What links them all is that they have incorporated climate change and human environmental impact into their research. In mountainous regions like the Alps or the Andes, for instance, the team investigates the way glaciers respond to climatic variations, and the subsequent effect this has on slopes. “In the Alps, by carrying out detailed analysis of the ground and of certain plant species found there, we can work out the frequency and intensity of avalanches and mudslides which occurred in the past, and improve our understanding of their causes,” explains Vincent Jomelli. This opens up the possibility of mapping hazard-prone areas within the context of global warming.


In Bolivia, LGP researchers are studying the Beni, a tributary of the Amazon, within the

inimages rio amazon

© E. Gautier/CNRS – LGP

Bathymetric and topographic measurements on the Rio Beni, in the Amazon, can estimate its mobility.

framework of an IRD program.2 This extremely mobile river erodes its banks which are naturally rich in mercury. This toxic chemical element moves up through the entire food chain to eventually reach humans. In France, these same researchers are studying the Loire, a river that has gradually been altered by human activity. “Our goal is to preserve fragile ecosystems, like wetlands, and protect the population against flooding,” explains Emmanuèle Gautier, heading this research.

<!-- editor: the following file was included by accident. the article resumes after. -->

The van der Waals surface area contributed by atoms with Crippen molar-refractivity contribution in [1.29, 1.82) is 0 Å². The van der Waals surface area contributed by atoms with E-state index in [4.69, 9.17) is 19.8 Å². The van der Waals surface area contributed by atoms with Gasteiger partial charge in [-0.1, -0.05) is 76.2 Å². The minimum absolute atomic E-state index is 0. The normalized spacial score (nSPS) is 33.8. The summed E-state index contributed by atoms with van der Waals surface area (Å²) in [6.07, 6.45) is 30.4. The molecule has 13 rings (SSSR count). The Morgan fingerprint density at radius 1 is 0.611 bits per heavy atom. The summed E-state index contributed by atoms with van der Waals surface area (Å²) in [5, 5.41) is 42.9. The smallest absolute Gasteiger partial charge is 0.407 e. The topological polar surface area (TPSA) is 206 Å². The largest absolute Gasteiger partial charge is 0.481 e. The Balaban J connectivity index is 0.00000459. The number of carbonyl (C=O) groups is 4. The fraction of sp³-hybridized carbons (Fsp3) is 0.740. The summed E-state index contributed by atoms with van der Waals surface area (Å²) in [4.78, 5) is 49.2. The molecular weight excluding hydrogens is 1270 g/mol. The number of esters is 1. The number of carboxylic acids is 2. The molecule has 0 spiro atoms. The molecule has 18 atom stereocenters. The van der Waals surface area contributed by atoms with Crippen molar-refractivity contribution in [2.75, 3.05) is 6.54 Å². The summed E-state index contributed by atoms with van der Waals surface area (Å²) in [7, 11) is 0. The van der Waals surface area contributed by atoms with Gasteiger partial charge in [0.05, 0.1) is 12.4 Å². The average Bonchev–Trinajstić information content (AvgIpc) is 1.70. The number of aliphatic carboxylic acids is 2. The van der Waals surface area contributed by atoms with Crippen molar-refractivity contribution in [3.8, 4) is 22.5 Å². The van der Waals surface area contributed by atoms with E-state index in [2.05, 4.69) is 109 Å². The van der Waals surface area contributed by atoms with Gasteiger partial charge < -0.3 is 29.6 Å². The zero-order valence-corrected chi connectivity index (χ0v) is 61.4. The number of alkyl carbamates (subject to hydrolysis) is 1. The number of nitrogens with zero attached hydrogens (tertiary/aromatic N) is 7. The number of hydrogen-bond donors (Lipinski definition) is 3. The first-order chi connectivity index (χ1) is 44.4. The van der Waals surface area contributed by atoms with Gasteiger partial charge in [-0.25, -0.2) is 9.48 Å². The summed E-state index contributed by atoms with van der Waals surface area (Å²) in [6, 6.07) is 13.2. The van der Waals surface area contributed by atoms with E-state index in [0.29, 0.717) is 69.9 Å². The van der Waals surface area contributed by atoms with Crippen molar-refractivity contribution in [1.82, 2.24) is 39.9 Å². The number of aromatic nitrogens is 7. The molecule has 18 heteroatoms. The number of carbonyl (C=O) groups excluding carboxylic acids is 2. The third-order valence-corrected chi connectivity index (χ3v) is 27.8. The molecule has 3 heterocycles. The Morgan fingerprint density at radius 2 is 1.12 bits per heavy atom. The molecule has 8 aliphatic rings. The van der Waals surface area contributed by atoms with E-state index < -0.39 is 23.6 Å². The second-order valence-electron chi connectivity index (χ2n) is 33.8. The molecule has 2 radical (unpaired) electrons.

Yves-François Thomas knows a lot about the effect humans have on the environment, especially when it comes to coastal areas. As leader of the “Coastal systems” team, one of the areas he keeps under close watch is the bay of Cartagena, in Colombia. “Today, this bay is subject to very heavy sedimentation due to two artificial structures: The submerged Bocagrande breakwater and the Dique channel,” he explains. “These deposits are affecting the depth of the shipping channel and could have a disastrous effect on the town's economy.” On-site observations and numerical modeling make it possible to predict the future development of this process, and will help local political leaders take the necessary measures.